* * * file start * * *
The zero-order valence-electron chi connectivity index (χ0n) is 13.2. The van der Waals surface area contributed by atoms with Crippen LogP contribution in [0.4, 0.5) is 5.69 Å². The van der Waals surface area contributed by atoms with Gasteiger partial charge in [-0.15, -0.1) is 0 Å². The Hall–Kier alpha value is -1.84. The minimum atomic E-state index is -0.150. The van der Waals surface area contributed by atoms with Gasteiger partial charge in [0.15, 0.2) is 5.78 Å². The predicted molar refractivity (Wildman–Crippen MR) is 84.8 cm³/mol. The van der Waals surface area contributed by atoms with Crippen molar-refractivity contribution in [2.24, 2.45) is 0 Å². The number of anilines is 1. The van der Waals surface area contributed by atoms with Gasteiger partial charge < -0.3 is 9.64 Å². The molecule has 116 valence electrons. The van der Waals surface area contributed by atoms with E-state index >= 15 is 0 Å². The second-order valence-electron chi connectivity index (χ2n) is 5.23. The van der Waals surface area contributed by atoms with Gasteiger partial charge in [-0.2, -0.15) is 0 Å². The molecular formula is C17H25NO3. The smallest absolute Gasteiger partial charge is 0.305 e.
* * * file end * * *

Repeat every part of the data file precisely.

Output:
The zero-order valence-electron chi connectivity index (χ0n) is 13.2. The van der Waals surface area contributed by atoms with Crippen LogP contribution in [0.4, 0.5) is 5.69 Å². The van der Waals surface area contributed by atoms with Gasteiger partial charge in [-0.15, -0.1) is 0 Å². The Hall–Kier alpha value is -1.84. The minimum atomic E-state index is -0.150. The van der Waals surface area contributed by atoms with Gasteiger partial charge in [0.15, 0.2) is 5.78 Å². The predicted molar refractivity (Wildman–Crippen MR) is 84.8 cm³/mol. The van der Waals surface area contributed by atoms with Crippen molar-refractivity contribution in [2.24, 2.45) is 0 Å². The number of anilines is 1. The van der Waals surface area contributed by atoms with Gasteiger partial charge < -0.3 is 9.64 Å². The molecule has 116 valence electrons. The van der Waals surface area contributed by atoms with E-state index >= 15 is 0 Å². The second-order valence-electron chi connectivity index (χ2n) is 5.23. The van der Waals surface area contributed by atoms with Gasteiger partial charge in [-0.2, -0.15) is 0 Å². The molecular formula is C17H25NO3. The smallest absolute Gasteiger partial charge is 0.305 e.